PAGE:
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Campaigners call on the International Association of Insurance Supervisors to take action on climate

Activists gathered in front of the International Association of Insurance Supervisors (IAIS) annual conference venue in Tokyo, Japan, on the 9th of November, asking the global standard-setting body to take decisive measures and strengthen their efforts to prevent the worsening of the global climate crisis.

What is the IAIS, and why are we targeting them?

According to its website, the IAIS is “responsible for developing and assisting in the implementation of principles, standards and guidance as well as supporting material for the supervision of the insurance sector.” Therefore, the IAIS has a clear role to play when it comes to setting standards and giving guidance to the industry.

Prior to the action, we sent a letter signed by 33 civil society organizations from around the world, urging the IAIS to:

  • Take a precautionary approach to addressing environmental risk by providing guidance to supervisors and ensuring the risks are reflected in capital standards;
  • Set expectations for credible transition plans;
  • Steer the industry away from exacerbating climate risk;
  • Ensure that companies who contribute to the climate crisis do not get public funding support to insure climate risks; and
  • Rely on climate science.

As a result of our letter, the IAIS invited us to a meeting to discuss our demands. IAIS representatives  tried to downplay the association’s role, however, as a global body for supervisors of the insurance industry, a strong message from the IAIS on climate action will have a deep impact across the industry and will help push laggards to take action. During the meeting, IAIS representatives highlighted that the Association is currently considering exploratory work on the role of insurance supervisors in relation to transition planning next year, although questions remain about the speed and effectiveness of their efforts.  

Alongside meeting with the IAIS, we also attended sessions at their annual conference where we were disappointed to discover that there was hardly any discussion on the role of insurers in preventing unmanageable climate change. Although the onus for achieving net zero greenhouse gas emissions does not sit solely with insurance supervisors, the IAIS should step up and take decisive action to stop the insurance industry from continuing to add fuel to the fire by underwriting and investing in new fossil fuel projects.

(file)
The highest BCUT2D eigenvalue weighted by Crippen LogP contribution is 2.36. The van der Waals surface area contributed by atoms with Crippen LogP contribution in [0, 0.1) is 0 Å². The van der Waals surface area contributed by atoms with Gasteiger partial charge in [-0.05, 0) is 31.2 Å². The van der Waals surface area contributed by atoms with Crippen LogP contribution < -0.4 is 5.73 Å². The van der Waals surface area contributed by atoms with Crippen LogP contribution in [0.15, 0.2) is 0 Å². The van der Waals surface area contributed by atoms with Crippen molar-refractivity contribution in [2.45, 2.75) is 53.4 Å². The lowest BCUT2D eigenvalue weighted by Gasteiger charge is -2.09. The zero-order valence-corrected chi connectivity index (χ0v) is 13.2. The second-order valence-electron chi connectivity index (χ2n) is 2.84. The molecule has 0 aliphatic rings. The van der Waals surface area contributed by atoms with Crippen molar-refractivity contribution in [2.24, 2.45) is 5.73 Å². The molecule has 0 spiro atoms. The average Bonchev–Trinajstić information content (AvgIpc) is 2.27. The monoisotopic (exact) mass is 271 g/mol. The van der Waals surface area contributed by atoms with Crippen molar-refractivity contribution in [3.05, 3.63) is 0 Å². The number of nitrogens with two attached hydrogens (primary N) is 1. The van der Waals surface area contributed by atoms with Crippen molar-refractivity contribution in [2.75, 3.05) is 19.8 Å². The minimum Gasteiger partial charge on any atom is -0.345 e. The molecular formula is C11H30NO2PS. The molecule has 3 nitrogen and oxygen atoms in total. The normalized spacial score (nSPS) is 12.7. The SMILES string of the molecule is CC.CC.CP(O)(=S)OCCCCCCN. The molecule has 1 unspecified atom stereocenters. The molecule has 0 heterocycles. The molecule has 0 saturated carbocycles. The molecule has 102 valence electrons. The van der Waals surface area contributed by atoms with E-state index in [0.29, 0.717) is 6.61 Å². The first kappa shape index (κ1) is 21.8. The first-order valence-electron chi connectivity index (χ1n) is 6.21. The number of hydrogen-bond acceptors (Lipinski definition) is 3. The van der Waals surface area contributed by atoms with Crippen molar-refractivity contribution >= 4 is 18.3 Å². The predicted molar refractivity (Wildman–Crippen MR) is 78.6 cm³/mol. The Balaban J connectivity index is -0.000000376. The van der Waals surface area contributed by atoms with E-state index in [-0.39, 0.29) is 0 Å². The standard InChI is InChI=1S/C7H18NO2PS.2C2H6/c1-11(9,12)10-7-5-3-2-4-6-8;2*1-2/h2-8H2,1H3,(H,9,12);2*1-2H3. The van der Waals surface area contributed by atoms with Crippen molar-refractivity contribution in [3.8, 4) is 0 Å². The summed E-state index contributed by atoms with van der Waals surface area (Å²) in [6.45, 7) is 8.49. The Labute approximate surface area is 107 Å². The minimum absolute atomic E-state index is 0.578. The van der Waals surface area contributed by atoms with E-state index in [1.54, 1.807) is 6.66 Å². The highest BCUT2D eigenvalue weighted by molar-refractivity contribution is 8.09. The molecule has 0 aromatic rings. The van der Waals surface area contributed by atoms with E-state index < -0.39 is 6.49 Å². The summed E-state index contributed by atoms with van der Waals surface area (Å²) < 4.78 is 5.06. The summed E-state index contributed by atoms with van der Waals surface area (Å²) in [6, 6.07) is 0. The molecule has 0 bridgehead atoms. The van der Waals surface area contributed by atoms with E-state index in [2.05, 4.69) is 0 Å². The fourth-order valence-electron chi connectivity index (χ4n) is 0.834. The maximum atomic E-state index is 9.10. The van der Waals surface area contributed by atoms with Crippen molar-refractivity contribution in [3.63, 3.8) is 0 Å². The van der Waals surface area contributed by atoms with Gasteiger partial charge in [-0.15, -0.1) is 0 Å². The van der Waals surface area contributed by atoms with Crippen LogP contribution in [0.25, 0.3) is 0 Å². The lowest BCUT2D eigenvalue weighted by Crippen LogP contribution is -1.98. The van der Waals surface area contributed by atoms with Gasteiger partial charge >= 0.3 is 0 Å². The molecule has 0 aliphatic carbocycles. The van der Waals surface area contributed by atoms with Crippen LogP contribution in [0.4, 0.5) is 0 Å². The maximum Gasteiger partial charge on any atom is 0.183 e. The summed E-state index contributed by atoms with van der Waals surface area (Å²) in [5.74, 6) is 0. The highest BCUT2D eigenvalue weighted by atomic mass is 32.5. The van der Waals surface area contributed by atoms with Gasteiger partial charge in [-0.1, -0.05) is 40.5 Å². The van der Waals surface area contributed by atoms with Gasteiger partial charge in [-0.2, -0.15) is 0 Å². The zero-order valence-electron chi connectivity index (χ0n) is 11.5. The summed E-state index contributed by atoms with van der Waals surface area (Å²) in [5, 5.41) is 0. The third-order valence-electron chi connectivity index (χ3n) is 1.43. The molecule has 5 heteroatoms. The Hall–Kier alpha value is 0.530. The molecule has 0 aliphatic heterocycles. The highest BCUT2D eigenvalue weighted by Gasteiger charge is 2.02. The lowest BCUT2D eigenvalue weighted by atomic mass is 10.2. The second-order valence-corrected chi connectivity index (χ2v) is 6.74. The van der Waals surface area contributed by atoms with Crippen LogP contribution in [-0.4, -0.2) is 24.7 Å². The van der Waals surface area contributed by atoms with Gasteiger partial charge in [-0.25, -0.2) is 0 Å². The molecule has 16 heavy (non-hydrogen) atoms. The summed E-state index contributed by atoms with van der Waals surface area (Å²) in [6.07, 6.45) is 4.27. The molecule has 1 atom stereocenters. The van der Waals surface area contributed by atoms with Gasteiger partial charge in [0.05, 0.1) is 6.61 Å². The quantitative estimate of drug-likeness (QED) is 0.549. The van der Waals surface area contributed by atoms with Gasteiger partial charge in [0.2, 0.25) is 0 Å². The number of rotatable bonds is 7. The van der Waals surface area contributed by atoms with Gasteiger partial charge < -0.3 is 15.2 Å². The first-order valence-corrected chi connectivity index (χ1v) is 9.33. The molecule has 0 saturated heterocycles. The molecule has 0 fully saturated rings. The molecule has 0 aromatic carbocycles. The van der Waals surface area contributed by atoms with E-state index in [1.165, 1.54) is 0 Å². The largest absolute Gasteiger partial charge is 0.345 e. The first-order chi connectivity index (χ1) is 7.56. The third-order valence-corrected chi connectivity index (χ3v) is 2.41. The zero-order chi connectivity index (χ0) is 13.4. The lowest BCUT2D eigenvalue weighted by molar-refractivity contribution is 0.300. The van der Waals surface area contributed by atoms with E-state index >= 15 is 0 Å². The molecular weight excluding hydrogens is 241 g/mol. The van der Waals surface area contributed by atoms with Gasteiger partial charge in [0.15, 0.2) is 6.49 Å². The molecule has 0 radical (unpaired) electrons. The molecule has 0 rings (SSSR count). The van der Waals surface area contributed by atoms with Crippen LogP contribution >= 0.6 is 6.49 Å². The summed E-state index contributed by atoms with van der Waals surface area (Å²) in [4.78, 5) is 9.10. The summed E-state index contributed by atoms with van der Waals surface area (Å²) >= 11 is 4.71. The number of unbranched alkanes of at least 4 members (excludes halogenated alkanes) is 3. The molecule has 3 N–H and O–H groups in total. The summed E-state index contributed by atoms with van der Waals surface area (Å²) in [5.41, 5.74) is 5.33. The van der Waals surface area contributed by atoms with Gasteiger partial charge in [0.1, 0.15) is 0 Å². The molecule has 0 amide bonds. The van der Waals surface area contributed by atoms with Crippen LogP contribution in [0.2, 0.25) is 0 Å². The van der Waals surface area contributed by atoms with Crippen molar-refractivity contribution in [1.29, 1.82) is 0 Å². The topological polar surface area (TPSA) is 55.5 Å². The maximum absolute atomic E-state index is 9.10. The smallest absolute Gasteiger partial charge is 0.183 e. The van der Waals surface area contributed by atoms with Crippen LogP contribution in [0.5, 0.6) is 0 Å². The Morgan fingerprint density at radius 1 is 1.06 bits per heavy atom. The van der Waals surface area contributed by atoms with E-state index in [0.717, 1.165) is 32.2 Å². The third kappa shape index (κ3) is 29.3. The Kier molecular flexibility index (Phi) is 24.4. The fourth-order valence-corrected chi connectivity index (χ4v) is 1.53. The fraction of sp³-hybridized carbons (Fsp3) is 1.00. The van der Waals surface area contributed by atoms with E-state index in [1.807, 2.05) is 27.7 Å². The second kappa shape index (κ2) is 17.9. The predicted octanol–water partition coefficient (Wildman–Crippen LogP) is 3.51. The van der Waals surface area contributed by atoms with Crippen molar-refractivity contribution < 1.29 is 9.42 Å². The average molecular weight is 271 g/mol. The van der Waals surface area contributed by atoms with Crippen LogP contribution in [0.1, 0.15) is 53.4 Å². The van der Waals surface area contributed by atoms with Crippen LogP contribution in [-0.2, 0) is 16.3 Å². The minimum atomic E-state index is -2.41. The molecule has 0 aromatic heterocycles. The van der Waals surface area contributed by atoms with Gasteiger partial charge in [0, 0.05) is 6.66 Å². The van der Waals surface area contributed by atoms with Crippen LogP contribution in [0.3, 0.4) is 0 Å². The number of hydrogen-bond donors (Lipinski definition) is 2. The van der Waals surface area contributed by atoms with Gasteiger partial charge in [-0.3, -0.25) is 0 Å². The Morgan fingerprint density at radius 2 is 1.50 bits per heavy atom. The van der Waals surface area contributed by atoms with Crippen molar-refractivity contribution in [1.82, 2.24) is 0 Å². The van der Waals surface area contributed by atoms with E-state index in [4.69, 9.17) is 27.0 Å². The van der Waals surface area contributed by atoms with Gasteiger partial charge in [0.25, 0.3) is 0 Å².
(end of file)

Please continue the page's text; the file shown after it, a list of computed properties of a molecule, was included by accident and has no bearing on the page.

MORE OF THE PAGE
Why we need the IAIS to step up

On the same day as the IAIS annual conference, activists also urged Tokio Marine, the biggest property and casualty insurer in Japan and the 7th biggest in the world, to rule out support for the East African Crude Oil Pipeline (EACOP) project. EACOP is a well-known and highly controversial pipeline project set to link oil wells in Uganda with the Tanzanian coast. Although financing and insurance for the full project has yet to be finalised, EACOP has already displaced thousands of people from their land, and if it goes ahead it will cause irreversible damage to local communities, the environment, and the global push to keep warming to a maximum 1.5C, in-line with the Paris Agreement.  

UK activists in Manchester and London also hosted actions calling for Tokio Marine to rule out EACOP. 

Activists are worried that insurance underwriting of this project might be agreed upon soon. In Japan and overseas, civil society organisations have repeatedly asked Tokio Marine to rule out providing insurance underwriting to the project, but the company has remained silent

In addition, our latest insurance scorecard identified Tokio Marine as the worst laggard among the three major insurers in Japan. Therefore, it was quite a surprise to see a representative from Tokio Marine as a panelist for the IAIS session on ‘Data, transparency and disclosure’, aiming to close climate data gaps and mitigate risks of greenwashing. However, their participation in the event appears to be an act of greenwashing in itself.

To avoid further greenwashing, Tokio Marine should answer the civil society organisations, and publicly announce ruling out underwriting for EACOP and all other new fossil fuel projects immediately. The IAIS should step up and support the global efforts to fight the deepening climate crisis by creating guidelines for supervisors that require insurers to implement transition plans aligned with credible 1.5C pathways.

Ugandan Stop EACOP climate activist, Patience Nabukalu, states in this video, “We are living in a climate emergency.” There is no more time to waste, no need to stop and ask ‘whose job is it to drive change?’ We must all step up and collaborate with each other to secure our collective future and a future for our children. This is what Japanese people typically do when faced with a natural disaster, and this is what we must do now, when faced with the gravest threat humankind has ever known.

The IAIS could lead the way by setting clear standards that call for insurance companies to stop underwriting new fossil fuel projects and to instead implement credible, science-based transition plans. We hope that the IAIS will step up and act like the leaders of the industry they position themselves to be. 

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